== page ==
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Wearable Tech

Here's how Qualcomm-powered Wear OS watches will take on Apple Watch

New Qualcomm processors, better fitness, a better Google Assistant. Here's what to expect.

wearos-assistant

Expect new designs, and an even better Assistant than the recent updates on current Wear OS watches (seen here).

Scott Stein/CNET

If a new Apple Watch debuts this fall, Google is likely to have a major new smartwatch (or watches) debuting right alongside it, powered by Qualcomm chips.

Pankaj Kedia, senior director and business lead for Qualcomm's Smart Wearables Segment, said as much yesterday in a story reported by Wareable. But I sat down at Google's I/O developers conference with Kedia and Dennis Troper, the new product director for Google's recently renamed Wear OS, to get more information on what to expect next. It's clear that the next wave of Wear OS smartwatches will be faster. They'll also, however, be much more about getting the increasingly intelligent Google Assistant on your wrist. 

A long time coming

"It takes a while for new categories," says Qualcomm's Kedia. Google and Qualcomm have been working together on a new chipset for a while. "We shared a next-gen smartwatch platform." The previous Snapdragon 2100 chips used on current Android Wear watches were designed for some features, but not for where Google's next version of Wear OS is aiming to go next, and these chips have stayed the course while Apple Watch models have been getting faster year over year.

"The platform has a few chips, some are new," Kedia explains. "Our focus is, how do we significantly enhance user experiences, how Google Assistant works and how it presents itself. More visually appealing but less power."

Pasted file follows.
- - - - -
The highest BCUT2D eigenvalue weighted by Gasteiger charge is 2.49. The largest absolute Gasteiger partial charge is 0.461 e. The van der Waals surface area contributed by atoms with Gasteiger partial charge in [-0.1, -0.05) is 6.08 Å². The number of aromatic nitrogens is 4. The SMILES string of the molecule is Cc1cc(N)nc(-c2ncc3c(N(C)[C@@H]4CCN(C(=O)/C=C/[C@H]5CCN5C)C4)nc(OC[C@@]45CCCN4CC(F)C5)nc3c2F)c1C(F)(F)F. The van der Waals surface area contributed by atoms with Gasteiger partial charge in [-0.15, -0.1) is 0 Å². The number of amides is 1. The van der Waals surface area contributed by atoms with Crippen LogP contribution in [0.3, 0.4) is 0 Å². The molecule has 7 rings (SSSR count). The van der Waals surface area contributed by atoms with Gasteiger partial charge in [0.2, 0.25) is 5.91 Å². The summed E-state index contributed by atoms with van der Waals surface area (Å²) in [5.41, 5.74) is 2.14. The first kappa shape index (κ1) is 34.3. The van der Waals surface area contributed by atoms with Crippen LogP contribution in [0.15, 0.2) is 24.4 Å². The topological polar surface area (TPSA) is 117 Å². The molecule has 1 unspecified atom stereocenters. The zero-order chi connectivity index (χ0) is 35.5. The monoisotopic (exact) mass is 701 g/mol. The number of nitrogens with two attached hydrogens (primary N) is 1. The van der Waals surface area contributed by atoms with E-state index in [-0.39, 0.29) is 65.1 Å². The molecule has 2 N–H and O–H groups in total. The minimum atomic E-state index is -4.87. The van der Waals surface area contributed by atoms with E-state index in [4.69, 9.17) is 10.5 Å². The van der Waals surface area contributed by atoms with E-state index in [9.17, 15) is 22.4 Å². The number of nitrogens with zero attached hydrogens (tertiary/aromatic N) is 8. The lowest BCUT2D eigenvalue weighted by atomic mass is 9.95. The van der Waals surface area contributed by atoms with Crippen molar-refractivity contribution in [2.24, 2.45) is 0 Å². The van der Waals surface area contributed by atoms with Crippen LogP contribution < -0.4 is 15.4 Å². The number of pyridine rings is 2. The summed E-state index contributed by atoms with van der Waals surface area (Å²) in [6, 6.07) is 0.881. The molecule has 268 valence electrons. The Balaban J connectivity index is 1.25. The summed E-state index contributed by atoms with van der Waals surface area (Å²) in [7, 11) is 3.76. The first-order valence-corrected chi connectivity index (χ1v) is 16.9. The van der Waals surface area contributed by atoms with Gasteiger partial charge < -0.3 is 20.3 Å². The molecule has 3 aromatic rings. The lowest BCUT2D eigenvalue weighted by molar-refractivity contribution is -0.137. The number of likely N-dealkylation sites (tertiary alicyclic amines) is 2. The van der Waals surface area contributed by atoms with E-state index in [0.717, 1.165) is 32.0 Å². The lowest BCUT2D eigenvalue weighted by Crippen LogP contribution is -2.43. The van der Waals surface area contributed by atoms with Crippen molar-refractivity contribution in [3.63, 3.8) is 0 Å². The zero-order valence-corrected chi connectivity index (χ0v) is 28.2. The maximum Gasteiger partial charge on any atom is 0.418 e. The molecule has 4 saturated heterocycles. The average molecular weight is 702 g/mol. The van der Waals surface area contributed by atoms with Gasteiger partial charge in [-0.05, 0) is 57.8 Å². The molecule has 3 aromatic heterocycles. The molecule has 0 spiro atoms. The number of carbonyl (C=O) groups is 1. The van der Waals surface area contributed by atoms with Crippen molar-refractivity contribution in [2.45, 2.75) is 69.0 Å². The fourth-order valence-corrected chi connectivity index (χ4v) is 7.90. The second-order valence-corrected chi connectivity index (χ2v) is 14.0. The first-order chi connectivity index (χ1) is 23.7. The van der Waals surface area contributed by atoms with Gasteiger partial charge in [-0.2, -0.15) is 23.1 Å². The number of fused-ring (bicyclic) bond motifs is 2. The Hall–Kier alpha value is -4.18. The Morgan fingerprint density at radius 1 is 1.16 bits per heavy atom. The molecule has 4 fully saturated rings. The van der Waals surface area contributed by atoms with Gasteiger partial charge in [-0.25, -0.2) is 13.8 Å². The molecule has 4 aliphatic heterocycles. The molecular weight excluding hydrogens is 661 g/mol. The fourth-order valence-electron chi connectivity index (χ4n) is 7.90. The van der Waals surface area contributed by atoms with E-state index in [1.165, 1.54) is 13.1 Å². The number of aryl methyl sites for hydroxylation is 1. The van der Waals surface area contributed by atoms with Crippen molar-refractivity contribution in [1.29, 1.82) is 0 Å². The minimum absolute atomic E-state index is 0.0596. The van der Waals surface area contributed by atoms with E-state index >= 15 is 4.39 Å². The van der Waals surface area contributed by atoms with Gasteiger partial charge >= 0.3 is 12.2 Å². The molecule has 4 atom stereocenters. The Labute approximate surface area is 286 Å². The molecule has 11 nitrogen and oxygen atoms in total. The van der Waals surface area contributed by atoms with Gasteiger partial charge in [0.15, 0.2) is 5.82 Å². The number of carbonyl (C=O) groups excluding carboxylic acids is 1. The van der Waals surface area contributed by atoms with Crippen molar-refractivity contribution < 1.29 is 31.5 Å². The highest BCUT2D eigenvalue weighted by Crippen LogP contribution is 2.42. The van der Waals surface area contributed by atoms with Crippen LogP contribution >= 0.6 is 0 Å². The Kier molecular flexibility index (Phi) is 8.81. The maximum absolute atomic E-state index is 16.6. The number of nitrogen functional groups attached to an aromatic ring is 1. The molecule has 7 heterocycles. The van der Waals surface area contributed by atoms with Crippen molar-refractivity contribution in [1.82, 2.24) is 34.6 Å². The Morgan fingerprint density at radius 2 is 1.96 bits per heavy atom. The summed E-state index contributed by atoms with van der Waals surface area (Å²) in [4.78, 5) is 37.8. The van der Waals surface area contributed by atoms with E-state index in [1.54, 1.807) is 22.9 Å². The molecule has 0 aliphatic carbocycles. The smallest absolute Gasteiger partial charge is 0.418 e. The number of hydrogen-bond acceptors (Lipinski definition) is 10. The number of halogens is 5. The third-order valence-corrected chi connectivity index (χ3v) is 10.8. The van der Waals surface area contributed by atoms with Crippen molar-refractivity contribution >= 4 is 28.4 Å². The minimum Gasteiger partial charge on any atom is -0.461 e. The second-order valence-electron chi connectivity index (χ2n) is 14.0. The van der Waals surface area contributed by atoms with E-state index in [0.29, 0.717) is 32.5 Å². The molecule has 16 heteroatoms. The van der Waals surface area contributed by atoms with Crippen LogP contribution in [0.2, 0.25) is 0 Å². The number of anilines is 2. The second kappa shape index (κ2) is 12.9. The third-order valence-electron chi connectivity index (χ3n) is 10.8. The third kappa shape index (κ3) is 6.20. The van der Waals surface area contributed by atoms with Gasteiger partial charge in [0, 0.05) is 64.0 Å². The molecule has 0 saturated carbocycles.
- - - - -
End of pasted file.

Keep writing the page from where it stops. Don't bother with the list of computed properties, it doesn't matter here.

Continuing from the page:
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An even better wrist Assistant, including fitness

Wear OS is getting an upgrade to its Assistant functions, adding controls for Google Assistant-ready devices and getting contextual replies and applike Actions. But that could be the beginning of bigger changes to come.

Google's Troper says to expect the next Wear OS watches to be a lot more active at being on-wrist assistants, with the watches "being more proactive about information you may want to see." Troper says, "We'll want to be basically injecting personalized, proactive assistant suggestions that are low-powered," including more fitness insights.

Some of these ideas sound like what's in Android P's more visual Assistant mode. Troper also suggests that the ability to remember daily habits and apps could increase. "Is it possible for the watch to start learning more about your patterns and about what you've done? Yes, it's definitely in the realm of possibility; you should expect more and more personalization, and having a more intimate relation between your smartwatch and yourself over time. I'm not announcing anything, but this is where it's all headed."

Better fitness functions suggest a renewed focus on fitness sensors, but Qualcomm wouldn't elaborate or confirm anything along those lines.  

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Better design, improved power management 

Kedia hints that part of the new focus is on making the watches fit a better design, or perhaps function. The next watches are aiming to be better across the board. "What do watch companies and fitness companies and sports companies want?" Kedia asks, and then answers himself: They want the watches "to look beautiful, more visually appealing." Wear OS currently runs on a number of fashion watch brand designs, but many of them are on the thicker side.

The Qualcomm exec also says the next platform will have better low-power performance, but with a goal of driving more advanced interactions. And, expect better power management in general. "Today, you have different modes: interactive mode, then the ambient mode, and low battery. Of course the new architecture will enhance all of the above. Exactly how it does it, I'm dying to tell you."

Basically, one thing's clear: If you're at all considering a smartwatch and have an Android phone, you'd better wait till the fall.

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